The Chronicle of The Kings of Norway

by Snorri Sturlson | c.1179-1241 | 320,198 words

The "Heimskringla" of Snorri Sturlason is a collection of sagas concerning the various rulers of Norway, from about A.D. 850 to the year A.D. 1177....

Part 33 - Battle At Rydiokul

As Olaf got the message in the evening, they travelled in the night six miles, which people considered an extraordinarily long march. They arrived at Rydiokul while the priest was still singing mass, and it was pitch-dark. Olaf and his men went into the room, raised a war-shout, and killed some of the earl's men who had not gone to the early mass. Now when Erling and his men heard the war-shout, they ran to their weapons, and hastened down to their ships.

Olaf and his men met them at a fence, at which there was a sharp conflict. Erling and his men retreated along the fence, which protected them. Erling had far fewer men, and many of them had fallen, and still more were wounded. What helped Earl Erling and his men the most was, that Olaf's men could not distinguish them, it was so dark; and the earl's men were always drawing down to their ships. Are Thorgeirson, father of Bishop Gudmund fell there, and many other of Erling's court- men. Erling himself was wounded in the left side; but some say he did it himself in drawing his sword.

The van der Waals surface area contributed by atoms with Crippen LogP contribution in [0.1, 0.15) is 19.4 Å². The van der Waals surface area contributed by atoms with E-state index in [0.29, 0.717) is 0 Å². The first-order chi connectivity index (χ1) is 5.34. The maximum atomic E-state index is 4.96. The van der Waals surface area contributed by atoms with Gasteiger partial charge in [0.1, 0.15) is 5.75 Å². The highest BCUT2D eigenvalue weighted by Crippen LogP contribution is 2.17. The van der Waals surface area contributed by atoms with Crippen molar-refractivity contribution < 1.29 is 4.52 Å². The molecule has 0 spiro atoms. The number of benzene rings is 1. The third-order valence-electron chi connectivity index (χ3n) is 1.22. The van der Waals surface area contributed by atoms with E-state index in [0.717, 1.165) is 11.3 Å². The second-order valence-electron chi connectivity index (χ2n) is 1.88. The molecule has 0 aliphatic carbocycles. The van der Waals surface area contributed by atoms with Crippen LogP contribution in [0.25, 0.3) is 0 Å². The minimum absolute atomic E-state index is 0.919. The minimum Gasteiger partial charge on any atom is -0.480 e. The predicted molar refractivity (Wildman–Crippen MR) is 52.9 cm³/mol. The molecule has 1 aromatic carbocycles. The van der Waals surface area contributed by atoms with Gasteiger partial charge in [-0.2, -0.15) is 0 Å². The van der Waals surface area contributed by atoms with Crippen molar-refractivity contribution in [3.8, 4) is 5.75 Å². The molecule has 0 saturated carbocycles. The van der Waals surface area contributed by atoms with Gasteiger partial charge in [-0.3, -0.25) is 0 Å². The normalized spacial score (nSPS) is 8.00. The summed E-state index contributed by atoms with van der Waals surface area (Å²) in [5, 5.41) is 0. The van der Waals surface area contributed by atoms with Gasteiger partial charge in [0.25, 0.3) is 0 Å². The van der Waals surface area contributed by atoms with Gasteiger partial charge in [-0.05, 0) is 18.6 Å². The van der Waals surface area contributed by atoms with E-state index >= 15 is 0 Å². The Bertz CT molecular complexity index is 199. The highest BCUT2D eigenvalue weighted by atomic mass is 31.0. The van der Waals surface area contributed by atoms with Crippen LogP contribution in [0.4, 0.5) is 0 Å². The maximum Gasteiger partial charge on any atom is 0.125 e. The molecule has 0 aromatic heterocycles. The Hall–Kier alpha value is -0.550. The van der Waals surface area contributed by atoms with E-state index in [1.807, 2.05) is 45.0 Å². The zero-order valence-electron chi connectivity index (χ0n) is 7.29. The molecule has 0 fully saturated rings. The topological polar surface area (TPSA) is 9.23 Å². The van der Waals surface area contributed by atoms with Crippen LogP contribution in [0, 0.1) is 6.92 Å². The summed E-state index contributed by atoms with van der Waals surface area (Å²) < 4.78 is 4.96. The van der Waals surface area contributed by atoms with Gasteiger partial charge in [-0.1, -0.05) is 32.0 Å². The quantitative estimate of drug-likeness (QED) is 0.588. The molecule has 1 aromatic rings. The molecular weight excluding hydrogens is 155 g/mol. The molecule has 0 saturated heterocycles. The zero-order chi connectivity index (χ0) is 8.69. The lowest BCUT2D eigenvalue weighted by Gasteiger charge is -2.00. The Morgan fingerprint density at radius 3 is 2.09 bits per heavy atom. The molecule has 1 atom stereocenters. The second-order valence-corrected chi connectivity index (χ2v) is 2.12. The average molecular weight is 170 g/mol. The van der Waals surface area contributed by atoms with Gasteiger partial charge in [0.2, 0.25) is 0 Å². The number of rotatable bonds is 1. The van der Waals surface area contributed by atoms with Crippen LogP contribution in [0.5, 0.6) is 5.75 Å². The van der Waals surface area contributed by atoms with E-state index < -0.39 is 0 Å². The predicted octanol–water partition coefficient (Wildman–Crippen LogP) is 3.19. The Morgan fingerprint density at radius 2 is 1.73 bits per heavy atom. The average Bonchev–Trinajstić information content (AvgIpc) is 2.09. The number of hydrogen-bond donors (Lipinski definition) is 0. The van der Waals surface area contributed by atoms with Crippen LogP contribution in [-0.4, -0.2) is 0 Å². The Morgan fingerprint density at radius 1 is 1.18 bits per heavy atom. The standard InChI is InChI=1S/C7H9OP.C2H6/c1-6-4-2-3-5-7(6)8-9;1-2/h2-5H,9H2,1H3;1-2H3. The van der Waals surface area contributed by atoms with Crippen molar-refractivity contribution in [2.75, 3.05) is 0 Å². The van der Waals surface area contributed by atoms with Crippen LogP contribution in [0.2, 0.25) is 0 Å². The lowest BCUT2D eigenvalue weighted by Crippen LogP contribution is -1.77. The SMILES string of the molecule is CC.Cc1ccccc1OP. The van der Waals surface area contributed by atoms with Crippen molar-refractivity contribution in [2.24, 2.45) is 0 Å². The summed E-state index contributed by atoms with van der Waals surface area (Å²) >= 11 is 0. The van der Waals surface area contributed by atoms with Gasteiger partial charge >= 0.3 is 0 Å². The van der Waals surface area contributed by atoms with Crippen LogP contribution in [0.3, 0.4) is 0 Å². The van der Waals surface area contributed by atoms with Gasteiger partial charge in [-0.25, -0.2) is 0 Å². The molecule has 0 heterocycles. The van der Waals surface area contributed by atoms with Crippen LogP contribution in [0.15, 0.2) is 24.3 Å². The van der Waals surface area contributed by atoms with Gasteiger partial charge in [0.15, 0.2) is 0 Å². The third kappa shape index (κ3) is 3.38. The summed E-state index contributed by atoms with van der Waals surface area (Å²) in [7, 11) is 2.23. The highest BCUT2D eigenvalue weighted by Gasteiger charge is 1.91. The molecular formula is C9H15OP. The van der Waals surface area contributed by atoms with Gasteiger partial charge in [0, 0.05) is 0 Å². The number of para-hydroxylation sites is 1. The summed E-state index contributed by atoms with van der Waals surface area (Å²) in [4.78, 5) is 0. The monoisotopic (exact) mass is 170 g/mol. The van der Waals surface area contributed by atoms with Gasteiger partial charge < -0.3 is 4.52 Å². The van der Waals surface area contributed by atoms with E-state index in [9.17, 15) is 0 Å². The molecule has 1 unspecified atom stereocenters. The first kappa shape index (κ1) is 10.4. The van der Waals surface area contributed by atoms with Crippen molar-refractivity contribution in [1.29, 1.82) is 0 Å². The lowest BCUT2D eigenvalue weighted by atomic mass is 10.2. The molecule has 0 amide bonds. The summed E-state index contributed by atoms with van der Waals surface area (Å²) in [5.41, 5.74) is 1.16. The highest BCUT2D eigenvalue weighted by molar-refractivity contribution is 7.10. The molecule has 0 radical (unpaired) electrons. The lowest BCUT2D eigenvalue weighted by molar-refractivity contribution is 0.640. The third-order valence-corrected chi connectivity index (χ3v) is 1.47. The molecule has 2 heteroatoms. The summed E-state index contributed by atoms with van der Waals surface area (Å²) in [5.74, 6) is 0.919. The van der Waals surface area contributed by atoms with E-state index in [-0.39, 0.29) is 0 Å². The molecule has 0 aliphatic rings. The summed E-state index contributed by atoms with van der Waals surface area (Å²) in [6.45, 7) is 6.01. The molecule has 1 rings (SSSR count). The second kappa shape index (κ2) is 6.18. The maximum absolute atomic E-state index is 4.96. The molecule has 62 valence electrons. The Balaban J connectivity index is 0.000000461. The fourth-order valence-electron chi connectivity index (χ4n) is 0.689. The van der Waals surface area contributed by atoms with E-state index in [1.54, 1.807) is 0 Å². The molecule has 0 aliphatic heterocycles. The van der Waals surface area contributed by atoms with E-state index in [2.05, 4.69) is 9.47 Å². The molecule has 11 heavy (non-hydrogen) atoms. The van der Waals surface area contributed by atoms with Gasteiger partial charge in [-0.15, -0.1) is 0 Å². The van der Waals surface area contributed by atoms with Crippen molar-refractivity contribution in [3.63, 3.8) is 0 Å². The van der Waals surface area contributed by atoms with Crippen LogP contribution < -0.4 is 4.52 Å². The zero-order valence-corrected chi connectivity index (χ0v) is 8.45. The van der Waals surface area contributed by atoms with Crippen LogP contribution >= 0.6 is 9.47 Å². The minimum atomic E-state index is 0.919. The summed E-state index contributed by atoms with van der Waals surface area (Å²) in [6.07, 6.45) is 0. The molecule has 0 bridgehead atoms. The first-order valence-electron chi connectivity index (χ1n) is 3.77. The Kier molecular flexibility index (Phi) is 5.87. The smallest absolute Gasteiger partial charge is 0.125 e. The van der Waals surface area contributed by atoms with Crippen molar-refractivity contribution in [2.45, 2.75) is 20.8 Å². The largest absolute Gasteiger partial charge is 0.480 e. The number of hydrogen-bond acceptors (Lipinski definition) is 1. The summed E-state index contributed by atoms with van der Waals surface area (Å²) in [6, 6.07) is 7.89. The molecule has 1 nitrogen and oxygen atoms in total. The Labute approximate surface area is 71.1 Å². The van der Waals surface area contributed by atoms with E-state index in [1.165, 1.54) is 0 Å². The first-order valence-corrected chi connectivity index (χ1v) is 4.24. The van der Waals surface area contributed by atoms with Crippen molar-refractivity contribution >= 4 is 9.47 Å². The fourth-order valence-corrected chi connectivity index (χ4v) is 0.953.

Orm the King-brother was also severely wounded; and with great difficulty they escaped to their ships, and instantly pushed off from land. It was generally considered as a most unlucky meeting for Olaf's people, as Earl Erling was in a manner sold into their hands, if they had proceeded with common prudence.

He was afterwards called Olaf the Unlucky; but others called his people Hat-lads. They went with their bands through the Uplands as before. Erling again went down to Viken to his ships, and remained there all summer. Olaf was in the Uplands, and sometimes east in the forest districts, where he and his troop remained all the next winter (A.D. 1168).

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